We discuss energetic restrictions on the entrainment coefficient
${\it\alpha}$
for axisymmetric jets and plumes. The resulting entrainment relation includes contributions from the mean flow, turbulence and pressure, fundamentally linking
${\it\alpha}$
to the production of turbulence kinetic energy, the plume Richardson number
$\mathit{Ri}$
and the profile coefficients associated with the shape of the buoyancy and velocity profiles. This entrainment relation generalises the work by Kaminski et al. (J. Fluid Mech., vol. 526, 2005, pp. 361–376) and Fox (J. Geophys. Res., vol. 75, 1970, pp. 6818–6835). The energetic viewpoint provides a unified framework with which to analyse the classical entrainment models implied by the plume theories of Morton et al. (Proc. R. Soc. Lond. A, vol. 234, 1955, pp. 1–23) and Priestley & Ball (Q. J. R. Meteorol. Soc., vol. 81, 1954, pp. 144–157). Data for pure jets and plumes in unstratified environments indicate that to first order the physics is captured by the Priestley and Ball entrainment model, implying that (1) the profile coefficient associated with the production of turbulence kinetic energy has approximately the same value for pure plumes and jets, (2) the value of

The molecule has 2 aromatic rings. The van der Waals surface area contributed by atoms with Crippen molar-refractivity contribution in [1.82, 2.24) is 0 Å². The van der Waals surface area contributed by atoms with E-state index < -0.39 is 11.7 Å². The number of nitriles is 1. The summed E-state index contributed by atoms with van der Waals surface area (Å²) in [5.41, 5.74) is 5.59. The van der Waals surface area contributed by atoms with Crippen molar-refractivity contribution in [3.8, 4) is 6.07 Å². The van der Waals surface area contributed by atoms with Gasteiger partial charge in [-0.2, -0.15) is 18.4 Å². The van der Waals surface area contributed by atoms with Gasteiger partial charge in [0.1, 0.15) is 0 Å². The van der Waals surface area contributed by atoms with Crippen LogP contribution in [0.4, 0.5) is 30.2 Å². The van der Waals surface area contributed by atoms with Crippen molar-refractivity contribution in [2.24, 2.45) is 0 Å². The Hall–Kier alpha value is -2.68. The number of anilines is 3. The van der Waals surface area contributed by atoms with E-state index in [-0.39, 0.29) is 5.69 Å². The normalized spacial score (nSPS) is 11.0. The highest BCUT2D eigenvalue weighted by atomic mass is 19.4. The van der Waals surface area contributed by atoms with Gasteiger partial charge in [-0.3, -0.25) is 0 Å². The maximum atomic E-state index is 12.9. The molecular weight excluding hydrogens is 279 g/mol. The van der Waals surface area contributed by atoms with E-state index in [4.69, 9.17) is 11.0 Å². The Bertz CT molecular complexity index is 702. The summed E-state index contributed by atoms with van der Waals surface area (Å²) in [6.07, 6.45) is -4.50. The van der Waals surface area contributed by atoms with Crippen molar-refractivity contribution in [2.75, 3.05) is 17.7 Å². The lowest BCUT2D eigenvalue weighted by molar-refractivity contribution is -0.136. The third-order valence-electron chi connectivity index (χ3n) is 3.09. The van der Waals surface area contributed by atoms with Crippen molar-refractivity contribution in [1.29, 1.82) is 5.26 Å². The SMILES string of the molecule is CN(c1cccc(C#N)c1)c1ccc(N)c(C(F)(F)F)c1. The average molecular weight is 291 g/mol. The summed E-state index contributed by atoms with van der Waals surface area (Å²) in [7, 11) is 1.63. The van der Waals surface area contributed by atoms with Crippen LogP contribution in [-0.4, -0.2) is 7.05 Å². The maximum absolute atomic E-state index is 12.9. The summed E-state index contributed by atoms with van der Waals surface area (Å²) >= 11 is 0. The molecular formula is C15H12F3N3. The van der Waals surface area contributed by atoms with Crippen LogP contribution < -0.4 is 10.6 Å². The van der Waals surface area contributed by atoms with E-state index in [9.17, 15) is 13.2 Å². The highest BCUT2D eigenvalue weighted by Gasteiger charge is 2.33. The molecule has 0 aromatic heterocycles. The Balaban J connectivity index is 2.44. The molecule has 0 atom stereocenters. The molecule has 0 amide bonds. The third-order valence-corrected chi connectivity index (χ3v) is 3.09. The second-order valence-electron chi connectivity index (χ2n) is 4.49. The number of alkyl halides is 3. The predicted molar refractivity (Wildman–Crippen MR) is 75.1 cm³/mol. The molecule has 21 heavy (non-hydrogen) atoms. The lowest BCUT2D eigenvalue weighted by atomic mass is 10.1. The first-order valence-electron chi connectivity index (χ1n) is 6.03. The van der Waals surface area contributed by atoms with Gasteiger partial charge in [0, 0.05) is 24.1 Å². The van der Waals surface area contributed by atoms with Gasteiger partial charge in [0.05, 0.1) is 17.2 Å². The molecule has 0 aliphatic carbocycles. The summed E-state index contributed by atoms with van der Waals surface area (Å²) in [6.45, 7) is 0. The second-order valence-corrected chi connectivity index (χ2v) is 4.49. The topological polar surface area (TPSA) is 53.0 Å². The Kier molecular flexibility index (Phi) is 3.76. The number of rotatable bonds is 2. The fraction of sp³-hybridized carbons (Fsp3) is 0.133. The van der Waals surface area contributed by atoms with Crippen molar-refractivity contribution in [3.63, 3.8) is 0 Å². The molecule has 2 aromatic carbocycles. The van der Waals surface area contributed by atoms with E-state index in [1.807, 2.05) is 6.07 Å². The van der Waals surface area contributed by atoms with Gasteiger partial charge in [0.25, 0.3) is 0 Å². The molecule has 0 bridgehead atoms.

${\it\alpha}$
for a pure plume is roughly a factor of
$5/3$
larger than for a jet and (3) the enhanced entrainment coefficient in plumes is primarily associated with the behaviour of the mean flow and not with buoyancy-enhanced turbulence. Theoretical suggestions are made on how entrainment can be systematically studied by creating constant-
$\mathit{Ri}$
flows in a numerical simulation or laboratory experiment.